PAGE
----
Bedevilled by systemic corruption and irregularities, a chronic culture of defaulting on loans and recurrent cases of outright fraudulence, the banking sector has long been crying out for sweeping reforms. Particularly, unchecked growth of non-performing loans (NPLs), which skyrocketed from Tk 22.5 billion in 2009 to an outrageous amount of Tk1.55 trillion in the first quarter of the current fiscal year (2023-24), has rendered the banking sector extremely fragile. Meanwhile, in March last year, the global credit rating agency Moody's downgraded its outlook for Bangladesh's banking sector from 'stable' to 'negative'. So, it needs no explaining why the crisis-ridden banking sector which has exposed the economy to great risks is in need of urgent reform.
In this context, 'a comprehensive reform roadmap' the Bangladesh Bank (BB) recently unveiled with a firm timeline (till June 30, 2026) set for the banks to comply with certainly looks positive. The reform aims at achieving a list of ambitious targets including drastically cutting down classified loans below 10 per cent in the state-owned banks and below 5.0 per cent in the private sector banks. The key objectives as outlined in the said roadmap include, among others, restructuring the regime of writing off debts, shortening the duration of bad debts (classified loans) from three to two years and the mandatory requirement of maintaining 100 per cent provision against the loans. Through this set of measures, the central bank hopes to achieve a significant reduction of nonperforming loans (NPLs) by 2.76 per cent or Tk433 billion within the stipulated timeline.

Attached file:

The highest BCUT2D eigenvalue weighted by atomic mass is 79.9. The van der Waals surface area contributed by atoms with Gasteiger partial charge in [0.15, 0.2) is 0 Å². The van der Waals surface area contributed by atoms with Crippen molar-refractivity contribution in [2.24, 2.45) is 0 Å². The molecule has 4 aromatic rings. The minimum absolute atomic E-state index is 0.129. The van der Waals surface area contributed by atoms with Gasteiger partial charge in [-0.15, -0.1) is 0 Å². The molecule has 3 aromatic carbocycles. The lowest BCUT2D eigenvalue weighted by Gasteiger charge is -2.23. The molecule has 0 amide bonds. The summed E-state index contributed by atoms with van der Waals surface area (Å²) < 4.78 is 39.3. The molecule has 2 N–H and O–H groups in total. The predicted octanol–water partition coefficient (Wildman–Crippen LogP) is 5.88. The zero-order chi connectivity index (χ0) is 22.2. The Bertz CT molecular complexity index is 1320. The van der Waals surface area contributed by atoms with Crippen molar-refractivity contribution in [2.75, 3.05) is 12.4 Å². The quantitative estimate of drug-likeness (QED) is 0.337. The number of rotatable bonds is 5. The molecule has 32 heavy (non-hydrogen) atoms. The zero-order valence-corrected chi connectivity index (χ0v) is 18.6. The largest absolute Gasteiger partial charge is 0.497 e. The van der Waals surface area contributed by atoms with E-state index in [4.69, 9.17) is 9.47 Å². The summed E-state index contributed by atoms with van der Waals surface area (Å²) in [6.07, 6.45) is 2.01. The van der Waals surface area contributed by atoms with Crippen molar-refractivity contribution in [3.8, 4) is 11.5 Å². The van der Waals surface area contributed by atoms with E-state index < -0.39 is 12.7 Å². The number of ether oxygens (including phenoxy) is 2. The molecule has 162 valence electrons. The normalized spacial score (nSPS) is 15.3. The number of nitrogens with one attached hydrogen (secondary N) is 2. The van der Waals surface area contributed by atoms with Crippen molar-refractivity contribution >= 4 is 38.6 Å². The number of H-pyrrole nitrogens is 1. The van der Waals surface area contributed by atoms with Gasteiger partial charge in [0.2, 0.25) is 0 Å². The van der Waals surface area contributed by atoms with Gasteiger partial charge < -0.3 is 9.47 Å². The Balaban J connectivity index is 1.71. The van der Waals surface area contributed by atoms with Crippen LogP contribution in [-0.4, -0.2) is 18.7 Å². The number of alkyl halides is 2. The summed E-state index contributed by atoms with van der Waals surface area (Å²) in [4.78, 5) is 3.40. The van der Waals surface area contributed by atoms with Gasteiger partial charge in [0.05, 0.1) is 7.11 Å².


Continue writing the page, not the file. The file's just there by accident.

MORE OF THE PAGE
Although the fact that the banks have been empowered to shorten the period of writing off classified loans has been a welcome one, at the same time, concerns have also been raised about the availability of financial resources to meet the mandatory requirement of maintaining cent per cent provision by the banks for the purpose. The question arises because in the central bank's latest financial stability report, the combined net profit of the banking sector was stated to be at Tk142.30 billion. Given that all the banks have to write off Tk433 billion worth of bad debts within the deadline of June 30, 2026, it would take three years to achieve the target if they have to go by the mandated 100 per cent provision. That would overshoot the deadline by about six months. Worse yet, except for a few banks holding over 100 per cent provision as safeguard against potential future risks, some banks are reportedly facing provisioning shortfalls to meet the challenge of writing off their classified loans. Obviously, it is an important issue for the central bank to take into account for the success of its target of reducing NPLs below 8.0 per cent by the declared deadline as chalked out in its 11-point initiative.
Also, the BB's six-point measures to ensure corporate governance as envisaged in the roadmap with a view to ending the evil practice of lending that crosses limit or uses forged papers or even extends anonymous loans would hopefully bring expected results. Similarly, alongside the various bold moves it has taken, the one to allow under private initiative to form a so-called asset-management company (AMC) for banks to sell their classified assets and clean their balance sheets is well-taken. Hopefully, as indicated by senior central bank executives, there would be necessary policy changes to this effect for a prospective shareholder director of a bank to go by. However, the central bank needs to be more specific, serious and even-handed in its application of the proposed actions, as spelt out in the roadmap, to see success.